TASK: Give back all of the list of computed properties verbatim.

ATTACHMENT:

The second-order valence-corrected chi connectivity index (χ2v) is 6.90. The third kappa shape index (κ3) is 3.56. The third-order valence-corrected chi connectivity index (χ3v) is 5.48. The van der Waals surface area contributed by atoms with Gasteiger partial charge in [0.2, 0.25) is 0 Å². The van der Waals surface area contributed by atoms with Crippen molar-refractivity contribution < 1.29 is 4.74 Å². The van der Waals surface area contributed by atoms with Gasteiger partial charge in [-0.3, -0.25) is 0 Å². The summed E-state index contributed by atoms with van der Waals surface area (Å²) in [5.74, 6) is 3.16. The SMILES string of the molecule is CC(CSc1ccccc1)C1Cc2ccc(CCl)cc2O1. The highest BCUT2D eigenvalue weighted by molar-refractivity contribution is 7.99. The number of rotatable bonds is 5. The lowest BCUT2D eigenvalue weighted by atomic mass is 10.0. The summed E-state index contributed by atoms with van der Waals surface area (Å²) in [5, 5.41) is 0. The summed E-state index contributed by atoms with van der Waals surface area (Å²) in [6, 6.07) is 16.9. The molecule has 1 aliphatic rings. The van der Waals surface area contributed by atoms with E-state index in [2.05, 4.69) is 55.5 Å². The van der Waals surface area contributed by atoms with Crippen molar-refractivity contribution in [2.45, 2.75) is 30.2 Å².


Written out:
The second-order valence-corrected chi connectivity index (χ2v) is 6.90. The third kappa shape index (κ3) is 3.56. The third-order valence-corrected chi connectivity index (χ3v) is 5.48. The van der Waals surface area contributed by atoms with Gasteiger partial charge in [0.2, 0.25) is 0 Å². The van der Waals surface area contributed by atoms with Crippen molar-refractivity contribution < 1.29 is 4.74 Å². The van der Waals surface area contributed by atoms with Gasteiger partial charge in [-0.3, -0.25) is 0 Å². The summed E-state index contributed by atoms with van der Waals surface area (Å²) in [5.74, 6) is 3.16. The SMILES string of the molecule is CC(CSc1ccccc1)C1Cc2ccc(CCl)cc2O1. The highest BCUT2D eigenvalue weighted by molar-refractivity contribution is 7.99. The number of rotatable bonds is 5. The lowest BCUT2D eigenvalue weighted by atomic mass is 10.0. The summed E-state index contributed by atoms with van der Waals surface area (Å²) in [5, 5.41) is 0. The summed E-state index contributed by atoms with van der Waals surface area (Å²) in [6, 6.07) is 16.9. The molecule has 1 aliphatic rings. The van der Waals surface area contributed by atoms with E-state index in [2.05, 4.69) is 55.5 Å². The van der Waals surface area contributed by atoms with Crippen molar-refractivity contribution in [2.45, 2.75) is 30.2 Å².